War of the Rebellion: Serial 086 Page 0321 Chapter LIII. CORRESPONDENCE, ETC.- UNION.

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The discrimination which the Comanches have frequently made in favor of the people, natives of this Territory, and against Anglo-Americans cannot be regarded in any other light than as an insult to the Government and to our people, and I suppose no one will doubt what it becomes my duty to do in reference to it. It seems to me that this favor shown to the Mexicans lessens the weight of the information which you have received. The Mexicans, finding themselves thus favored, of course feel inclined to favor the Indians in return, and the Mexicans would doubtless be further indices to this course from a desire to continue the trade which is carried on with these Indians by the very men from whom you get your information. I also feel myself compelled to differ with you in regard to the past conduct of the Comanches on our eastern frontier. I cannot venture for information upon this subject as far back as eighty years, but I am advised that in the year 1856 the Comanches, in connection with a few Kiowas, made a raid through the settlements in the direction of the Navajo country, and it is said the on their return from the Rio Grande they robbed houses, violated women, and killed the stock of the citizens. After they had collected various small lots of mules and horses they finally drove off from near Las Vegas fifty-odd mules, the property of our present Governor, Connelly. I cannot enumerate all the robberies and outrages which they committed from time to time from 1851 to 1856, during my first sojourn in New Mexico, particularly about Chaperito and on the Pecos. I myself was sent in pursuit of them on one occasion. Then three Mexican captive boys got away from them, and these General Garland sent home to their friends in Mexico. I am informed that in 1860 they drove off 100 and odd head of cattle from Mr. Giddings and killed and number of his fine sheep, which at great cost he had brought from the States. About this time, too, they attacked the grazing camp of Messrs. Moore & Rees, on the Pecos; killed one man and destroyed and ran off horses and cattle from that camp. In the early part of 1861 they drove off 450 head of cattle belonging to the United States. To these robberies may be added a large list mentioned in a letter from Mr. Levi J. Keithly, which was published about the same date.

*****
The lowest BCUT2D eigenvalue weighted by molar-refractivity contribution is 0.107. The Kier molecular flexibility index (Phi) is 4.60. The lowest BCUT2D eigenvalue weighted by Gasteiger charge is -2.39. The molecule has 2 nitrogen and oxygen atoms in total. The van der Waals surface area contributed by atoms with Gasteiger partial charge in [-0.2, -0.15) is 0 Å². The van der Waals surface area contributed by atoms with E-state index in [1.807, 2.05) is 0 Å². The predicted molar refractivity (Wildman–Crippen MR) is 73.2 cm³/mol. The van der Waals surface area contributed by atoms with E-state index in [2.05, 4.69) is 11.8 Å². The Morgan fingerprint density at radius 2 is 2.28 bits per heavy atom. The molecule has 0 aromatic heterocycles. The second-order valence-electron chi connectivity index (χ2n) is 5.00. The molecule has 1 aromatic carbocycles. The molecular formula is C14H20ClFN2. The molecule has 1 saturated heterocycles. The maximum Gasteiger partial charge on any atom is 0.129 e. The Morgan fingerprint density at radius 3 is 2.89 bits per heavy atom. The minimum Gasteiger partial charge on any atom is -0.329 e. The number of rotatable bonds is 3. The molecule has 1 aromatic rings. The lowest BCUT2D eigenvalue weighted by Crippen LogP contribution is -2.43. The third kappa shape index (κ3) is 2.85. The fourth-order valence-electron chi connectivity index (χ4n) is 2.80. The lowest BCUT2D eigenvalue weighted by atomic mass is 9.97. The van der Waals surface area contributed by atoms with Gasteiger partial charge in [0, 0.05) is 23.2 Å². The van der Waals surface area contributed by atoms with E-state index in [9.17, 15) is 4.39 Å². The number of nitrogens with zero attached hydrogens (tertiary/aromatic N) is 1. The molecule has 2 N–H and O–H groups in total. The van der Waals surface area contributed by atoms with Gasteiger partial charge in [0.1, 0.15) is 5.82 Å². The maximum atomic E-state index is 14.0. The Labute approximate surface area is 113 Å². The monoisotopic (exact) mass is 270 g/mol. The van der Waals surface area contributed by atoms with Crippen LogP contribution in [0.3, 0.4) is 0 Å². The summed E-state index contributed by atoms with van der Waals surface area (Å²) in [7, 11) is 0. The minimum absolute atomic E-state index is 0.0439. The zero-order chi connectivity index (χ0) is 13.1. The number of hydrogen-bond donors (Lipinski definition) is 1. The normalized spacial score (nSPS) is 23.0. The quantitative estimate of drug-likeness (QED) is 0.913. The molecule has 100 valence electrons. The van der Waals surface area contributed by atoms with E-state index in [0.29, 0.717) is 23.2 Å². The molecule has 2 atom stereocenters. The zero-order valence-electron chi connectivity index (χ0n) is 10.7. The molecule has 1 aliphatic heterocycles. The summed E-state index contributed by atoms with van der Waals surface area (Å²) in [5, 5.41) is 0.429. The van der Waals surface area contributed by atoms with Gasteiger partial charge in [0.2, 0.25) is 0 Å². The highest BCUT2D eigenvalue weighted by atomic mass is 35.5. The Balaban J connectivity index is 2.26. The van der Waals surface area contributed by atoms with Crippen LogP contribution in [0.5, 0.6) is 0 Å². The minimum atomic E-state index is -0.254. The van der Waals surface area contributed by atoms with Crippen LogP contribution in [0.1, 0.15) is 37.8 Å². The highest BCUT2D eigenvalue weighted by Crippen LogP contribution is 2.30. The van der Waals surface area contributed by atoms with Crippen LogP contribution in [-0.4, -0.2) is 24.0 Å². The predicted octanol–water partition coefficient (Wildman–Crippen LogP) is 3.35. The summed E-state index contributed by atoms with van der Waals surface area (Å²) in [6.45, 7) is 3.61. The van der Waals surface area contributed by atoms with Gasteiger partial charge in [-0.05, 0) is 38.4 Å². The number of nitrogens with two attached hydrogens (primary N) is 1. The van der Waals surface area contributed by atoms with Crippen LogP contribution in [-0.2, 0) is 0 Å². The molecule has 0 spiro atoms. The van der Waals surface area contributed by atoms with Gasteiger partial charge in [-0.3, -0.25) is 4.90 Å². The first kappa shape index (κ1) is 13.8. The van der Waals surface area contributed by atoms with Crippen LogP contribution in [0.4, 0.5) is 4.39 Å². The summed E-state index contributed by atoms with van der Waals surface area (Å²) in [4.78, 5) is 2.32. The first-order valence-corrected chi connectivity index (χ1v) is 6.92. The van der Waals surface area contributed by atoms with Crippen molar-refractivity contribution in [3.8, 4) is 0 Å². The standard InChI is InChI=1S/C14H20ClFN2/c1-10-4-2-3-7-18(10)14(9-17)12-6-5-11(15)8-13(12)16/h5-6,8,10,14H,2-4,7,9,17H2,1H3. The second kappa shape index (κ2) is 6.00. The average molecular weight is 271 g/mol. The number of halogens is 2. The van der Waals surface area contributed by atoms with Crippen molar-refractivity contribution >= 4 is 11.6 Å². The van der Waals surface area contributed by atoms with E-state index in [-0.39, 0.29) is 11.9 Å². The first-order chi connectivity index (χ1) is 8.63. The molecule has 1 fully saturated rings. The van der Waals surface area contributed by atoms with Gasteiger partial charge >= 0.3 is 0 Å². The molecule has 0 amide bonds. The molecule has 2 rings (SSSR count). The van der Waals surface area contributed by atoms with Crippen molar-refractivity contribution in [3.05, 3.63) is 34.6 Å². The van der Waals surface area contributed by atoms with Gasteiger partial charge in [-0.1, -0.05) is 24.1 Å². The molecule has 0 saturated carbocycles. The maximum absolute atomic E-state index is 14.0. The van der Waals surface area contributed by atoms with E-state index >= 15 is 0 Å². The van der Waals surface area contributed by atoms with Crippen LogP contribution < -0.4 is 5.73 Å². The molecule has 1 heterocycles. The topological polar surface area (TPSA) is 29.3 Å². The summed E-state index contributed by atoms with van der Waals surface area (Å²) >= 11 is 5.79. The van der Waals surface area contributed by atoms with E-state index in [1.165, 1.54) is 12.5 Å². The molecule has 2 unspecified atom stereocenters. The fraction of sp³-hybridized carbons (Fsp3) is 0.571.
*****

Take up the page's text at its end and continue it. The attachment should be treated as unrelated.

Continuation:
In May, 1861, Colonel Collins, the superintended of Indian affairs, in company with Captain wainwright of the army, met the Comanches at Alamo Gordo, when several chiefs were present, among them Esaquipa and Pluma de Aguila, who are known to be the principal chiefs of the band of Comanches which occupied the country along the Canadian. Stipulations of peace were agreed upon with those chiefs, and they promised not to return to the settlements again unless permitted to do so by the authorities of the Government. This agreement, however, was violated in a few days after the council; the Indians returned to the settlements, and after being warned off by Captain Duncan, U. S. Army, were attacked by him and one of their number killed and several wounded. Since then I have not heard of their committing any depredations upon the settlements of New Mexico. But if you will contemplate the record of their atrocities upon our people on the plains this year, and count among those atrocities the going up to unoffending citizens traveling with trains, the snaking of hands with those citizens, and then coolly shooting them down; the scalping of their victims; the scalping of two innocent boys yet living and now in the hospital at Fort Larned; the killing and the mutilating of the bodies of the five Americans with Allison's train, I think you can hardly fail to see that I should be derelict of my duty if I should refrain from making at least an attempt to avenge